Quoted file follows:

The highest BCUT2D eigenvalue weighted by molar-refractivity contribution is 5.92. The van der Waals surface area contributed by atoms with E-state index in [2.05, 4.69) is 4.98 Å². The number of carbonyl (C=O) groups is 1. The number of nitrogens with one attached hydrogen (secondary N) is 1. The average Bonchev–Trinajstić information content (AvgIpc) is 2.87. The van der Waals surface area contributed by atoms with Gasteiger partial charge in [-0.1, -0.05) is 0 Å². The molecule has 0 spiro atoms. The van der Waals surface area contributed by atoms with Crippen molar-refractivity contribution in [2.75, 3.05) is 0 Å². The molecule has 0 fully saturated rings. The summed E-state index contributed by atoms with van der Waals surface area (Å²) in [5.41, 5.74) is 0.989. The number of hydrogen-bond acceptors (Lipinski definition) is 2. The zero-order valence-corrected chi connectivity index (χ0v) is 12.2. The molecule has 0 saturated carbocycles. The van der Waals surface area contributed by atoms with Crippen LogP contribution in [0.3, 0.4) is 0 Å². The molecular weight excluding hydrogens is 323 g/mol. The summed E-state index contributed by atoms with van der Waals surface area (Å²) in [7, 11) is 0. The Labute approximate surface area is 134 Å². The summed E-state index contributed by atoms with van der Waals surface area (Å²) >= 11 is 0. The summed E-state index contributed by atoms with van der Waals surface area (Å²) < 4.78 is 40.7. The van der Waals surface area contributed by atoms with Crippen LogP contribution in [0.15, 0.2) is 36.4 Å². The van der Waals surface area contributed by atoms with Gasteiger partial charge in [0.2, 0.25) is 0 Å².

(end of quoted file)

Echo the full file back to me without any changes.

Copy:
The highest BCUT2D eigenvalue weighted by molar-refractivity contribution is 5.92. The van der Waals surface area contributed by atoms with E-state index in [2.05, 4.69) is 4.98 Å². The number of carbonyl (C=O) groups is 1. The number of nitrogens with one attached hydrogen (secondary N) is 1. The average Bonchev–Trinajstić information content (AvgIpc) is 2.87. The van der Waals surface area contributed by atoms with Gasteiger partial charge in [-0.1, -0.05) is 0 Å². The molecule has 0 spiro atoms. The van der Waals surface area contributed by atoms with Crippen molar-refractivity contribution in [2.75, 3.05) is 0 Å². The molecule has 0 fully saturated rings. The summed E-state index contributed by atoms with van der Waals surface area (Å²) in [5.41, 5.74) is 0.989. The number of hydrogen-bond acceptors (Lipinski definition) is 2. The zero-order valence-corrected chi connectivity index (χ0v) is 12.2. The molecule has 0 saturated carbocycles. The van der Waals surface area contributed by atoms with Crippen LogP contribution in [0.3, 0.4) is 0 Å². The molecular weight excluding hydrogens is 323 g/mol. The summed E-state index contributed by atoms with van der Waals surface area (Å²) in [7, 11) is 0. The Labute approximate surface area is 134 Å². The summed E-state index contributed by atoms with van der Waals surface area (Å²) >= 11 is 0. The summed E-state index contributed by atoms with van der Waals surface area (Å²) < 4.78 is 40.7. The van der Waals surface area contributed by atoms with Crippen LogP contribution in [0.15, 0.2) is 36.4 Å². The van der Waals surface area contributed by atoms with Gasteiger partial charge in [0.2, 0.25) is 0 Å².